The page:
From: Thomas Dorman (
Date: Fri Jun 10 2005 - 07:48:55 EDT

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    As some of you know I have been observing and
    researching PAGEOS 1.Let me take the chance at this
    time to thank all who reply to my postings.
    I have now received e-mail to some questions I sent to
    NASA's orbital debris office and Space-Track .These
    agencies know little more,if not less than what I
    received from this e-mail group.
    Space-Track stated that the cross tagging or miss
    tagging of PAGEOS 1 was unlikely but they could not
    totally rule it out of the question.
    Space-Track forwarded my e-mail to the Air Force but I
    did not receive a reply.
    So being me,I call them up and asked my questions
    about the miss tagging, the break up in 1975 and
    1976.Also I asked about the loss of tracking in the
    late 1970's and recovery in the early 1980's.
    Let me tell you guys that this e-mail group (SATOBS)
    has more information and knowledge about satellite
    history than you can find in a room full of space
    command,space-track or NORAD people.
    It seems to me that after PAGEOS 1 broke up in 1975
    almost all history of the satellite has been forgotten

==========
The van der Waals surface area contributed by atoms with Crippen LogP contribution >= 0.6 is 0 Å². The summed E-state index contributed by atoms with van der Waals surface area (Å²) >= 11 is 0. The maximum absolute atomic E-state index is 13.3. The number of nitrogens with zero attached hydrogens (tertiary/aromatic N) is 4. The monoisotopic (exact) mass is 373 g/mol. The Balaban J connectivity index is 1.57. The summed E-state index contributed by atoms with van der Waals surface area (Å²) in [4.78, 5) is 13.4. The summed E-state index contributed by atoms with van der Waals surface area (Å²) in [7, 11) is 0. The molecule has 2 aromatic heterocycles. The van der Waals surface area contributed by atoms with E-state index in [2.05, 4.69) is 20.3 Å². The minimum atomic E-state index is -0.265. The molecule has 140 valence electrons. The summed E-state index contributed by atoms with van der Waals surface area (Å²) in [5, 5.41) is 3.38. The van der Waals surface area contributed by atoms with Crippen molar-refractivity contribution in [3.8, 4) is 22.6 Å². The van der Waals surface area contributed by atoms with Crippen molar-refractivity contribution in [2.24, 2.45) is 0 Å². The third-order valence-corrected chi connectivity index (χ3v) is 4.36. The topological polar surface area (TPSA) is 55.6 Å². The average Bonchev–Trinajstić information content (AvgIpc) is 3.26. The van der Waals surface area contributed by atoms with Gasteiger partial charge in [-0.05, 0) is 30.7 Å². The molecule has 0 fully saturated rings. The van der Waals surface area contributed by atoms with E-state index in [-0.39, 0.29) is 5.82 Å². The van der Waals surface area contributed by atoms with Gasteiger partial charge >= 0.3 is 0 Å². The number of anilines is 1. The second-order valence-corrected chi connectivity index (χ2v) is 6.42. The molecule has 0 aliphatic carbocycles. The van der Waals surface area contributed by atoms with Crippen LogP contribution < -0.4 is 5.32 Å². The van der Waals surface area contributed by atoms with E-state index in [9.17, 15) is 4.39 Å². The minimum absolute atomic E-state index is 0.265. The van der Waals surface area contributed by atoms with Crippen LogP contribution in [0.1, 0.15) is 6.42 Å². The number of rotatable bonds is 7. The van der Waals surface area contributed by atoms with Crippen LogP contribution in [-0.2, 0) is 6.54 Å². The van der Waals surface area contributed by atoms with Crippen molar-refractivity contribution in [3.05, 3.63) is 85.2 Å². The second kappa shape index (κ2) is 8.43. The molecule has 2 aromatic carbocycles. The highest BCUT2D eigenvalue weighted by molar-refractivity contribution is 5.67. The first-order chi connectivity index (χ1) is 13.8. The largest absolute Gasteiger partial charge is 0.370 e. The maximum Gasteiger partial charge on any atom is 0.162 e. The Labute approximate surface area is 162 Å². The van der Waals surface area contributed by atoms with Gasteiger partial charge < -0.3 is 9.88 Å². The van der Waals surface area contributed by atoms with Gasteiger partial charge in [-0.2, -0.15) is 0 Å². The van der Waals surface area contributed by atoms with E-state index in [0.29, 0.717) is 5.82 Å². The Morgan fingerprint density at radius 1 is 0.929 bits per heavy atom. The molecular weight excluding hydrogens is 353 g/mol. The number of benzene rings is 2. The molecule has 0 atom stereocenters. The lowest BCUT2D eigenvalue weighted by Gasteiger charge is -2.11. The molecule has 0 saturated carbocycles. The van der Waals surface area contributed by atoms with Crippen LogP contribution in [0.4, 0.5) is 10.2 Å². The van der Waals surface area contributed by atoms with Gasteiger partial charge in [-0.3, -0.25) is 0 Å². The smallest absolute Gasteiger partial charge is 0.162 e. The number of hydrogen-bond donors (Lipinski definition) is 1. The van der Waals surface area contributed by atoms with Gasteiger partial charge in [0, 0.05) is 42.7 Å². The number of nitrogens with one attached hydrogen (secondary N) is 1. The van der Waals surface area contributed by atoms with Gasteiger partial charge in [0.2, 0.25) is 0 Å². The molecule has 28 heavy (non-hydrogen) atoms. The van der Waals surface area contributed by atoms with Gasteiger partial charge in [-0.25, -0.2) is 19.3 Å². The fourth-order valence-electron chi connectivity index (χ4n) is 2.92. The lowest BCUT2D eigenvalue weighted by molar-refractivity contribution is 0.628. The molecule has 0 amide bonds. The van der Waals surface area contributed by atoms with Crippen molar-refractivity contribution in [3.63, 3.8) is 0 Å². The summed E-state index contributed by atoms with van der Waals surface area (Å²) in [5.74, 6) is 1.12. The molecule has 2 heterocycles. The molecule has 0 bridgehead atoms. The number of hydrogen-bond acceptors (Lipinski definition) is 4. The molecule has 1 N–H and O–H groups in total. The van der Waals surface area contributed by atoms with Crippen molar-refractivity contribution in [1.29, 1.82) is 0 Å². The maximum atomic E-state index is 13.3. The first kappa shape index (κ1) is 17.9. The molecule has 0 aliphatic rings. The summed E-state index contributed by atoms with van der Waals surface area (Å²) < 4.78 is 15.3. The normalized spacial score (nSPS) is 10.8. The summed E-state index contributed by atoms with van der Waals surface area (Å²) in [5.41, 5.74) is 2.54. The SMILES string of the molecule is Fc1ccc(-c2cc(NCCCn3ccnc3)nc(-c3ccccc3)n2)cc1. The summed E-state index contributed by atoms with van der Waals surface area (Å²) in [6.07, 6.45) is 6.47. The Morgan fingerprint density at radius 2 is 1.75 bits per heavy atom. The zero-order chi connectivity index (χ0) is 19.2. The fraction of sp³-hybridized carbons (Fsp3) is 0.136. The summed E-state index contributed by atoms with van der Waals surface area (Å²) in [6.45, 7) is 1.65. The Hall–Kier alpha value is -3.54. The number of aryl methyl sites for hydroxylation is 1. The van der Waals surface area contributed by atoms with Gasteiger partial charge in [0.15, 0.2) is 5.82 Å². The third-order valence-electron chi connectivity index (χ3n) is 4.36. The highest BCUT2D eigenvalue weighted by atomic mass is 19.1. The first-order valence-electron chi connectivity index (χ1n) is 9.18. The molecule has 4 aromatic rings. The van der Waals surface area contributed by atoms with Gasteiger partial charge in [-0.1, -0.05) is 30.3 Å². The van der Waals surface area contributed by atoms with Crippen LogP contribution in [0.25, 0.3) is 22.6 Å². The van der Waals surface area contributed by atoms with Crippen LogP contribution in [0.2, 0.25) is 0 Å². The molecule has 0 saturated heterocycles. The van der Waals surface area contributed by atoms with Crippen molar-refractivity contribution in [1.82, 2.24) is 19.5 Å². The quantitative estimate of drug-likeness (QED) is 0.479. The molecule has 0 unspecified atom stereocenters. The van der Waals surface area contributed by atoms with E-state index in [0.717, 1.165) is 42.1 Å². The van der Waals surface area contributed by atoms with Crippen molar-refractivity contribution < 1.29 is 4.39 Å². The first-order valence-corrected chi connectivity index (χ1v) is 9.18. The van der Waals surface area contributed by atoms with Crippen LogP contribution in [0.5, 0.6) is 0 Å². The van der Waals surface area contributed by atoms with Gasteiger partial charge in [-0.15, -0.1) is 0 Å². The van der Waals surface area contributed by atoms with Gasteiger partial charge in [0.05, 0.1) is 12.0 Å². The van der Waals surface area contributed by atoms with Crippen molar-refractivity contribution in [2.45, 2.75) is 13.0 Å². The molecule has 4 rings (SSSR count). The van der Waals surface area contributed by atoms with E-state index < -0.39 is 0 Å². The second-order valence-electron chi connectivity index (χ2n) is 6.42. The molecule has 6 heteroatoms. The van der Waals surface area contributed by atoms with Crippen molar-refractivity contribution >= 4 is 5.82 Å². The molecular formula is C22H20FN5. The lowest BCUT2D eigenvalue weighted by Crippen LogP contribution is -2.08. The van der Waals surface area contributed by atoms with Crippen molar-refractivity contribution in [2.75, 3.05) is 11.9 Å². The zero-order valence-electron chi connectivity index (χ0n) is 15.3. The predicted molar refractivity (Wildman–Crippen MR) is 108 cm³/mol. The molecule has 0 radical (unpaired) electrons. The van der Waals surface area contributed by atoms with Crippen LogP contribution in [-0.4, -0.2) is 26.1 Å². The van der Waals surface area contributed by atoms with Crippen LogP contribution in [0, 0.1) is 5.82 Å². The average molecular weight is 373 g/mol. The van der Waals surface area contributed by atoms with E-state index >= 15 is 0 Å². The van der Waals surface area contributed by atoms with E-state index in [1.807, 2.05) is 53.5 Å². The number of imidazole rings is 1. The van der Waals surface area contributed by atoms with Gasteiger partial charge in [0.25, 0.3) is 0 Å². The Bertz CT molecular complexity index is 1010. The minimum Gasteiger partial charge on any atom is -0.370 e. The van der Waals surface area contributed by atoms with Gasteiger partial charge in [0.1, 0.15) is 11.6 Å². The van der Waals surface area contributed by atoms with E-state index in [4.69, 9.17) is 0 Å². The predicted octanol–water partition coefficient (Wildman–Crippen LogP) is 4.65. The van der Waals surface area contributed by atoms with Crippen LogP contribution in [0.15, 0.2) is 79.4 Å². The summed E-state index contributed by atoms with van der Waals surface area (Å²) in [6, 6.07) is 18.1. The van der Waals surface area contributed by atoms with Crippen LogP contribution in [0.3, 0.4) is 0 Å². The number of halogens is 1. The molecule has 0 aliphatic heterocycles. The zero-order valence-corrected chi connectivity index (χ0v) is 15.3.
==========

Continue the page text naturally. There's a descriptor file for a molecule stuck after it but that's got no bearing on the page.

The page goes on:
or lost by these agencies.
     So I am back to the group to ask for help.Can anyone 
    tell me where to look for the history of this
    satellite after the 1975 break up?  
     I finished a timing run on PAGEOS 1 just about three
    minutes before local mid-night here. Had great
    conditions for observing.I could see stars to
    theoretical limits of my 80mm scope.
    PAGEOS 1 was running 5 seconds earlier than the latest
    prediction from Heaven-Above,+/- .5 seconds of timing
    error at a magnitude of about +9.0. I also track it as
    it moved to the north and observed a short flare of
    about magnitude +8.5.It still seems to me to slightly
    vary in brightness in short time spanneds as it moved
    along its track.
    The reason for the timing was for a fellow member of
    my astronomy who is going to try and image the main
    remains of PAGEOS 1.If he has any luck on PAGEOS 1 he
    is going to try for the secondary remains.
    Can anyone tell me if we get some fair high resolution
    image of the remains is it possible to figure out from
    the images what percentage of the balloon is still in
    orbit? And can you point us to where we can find the
    formulas to work this out from the images?
    Thomas Dorman
    Horizon City,Texas  
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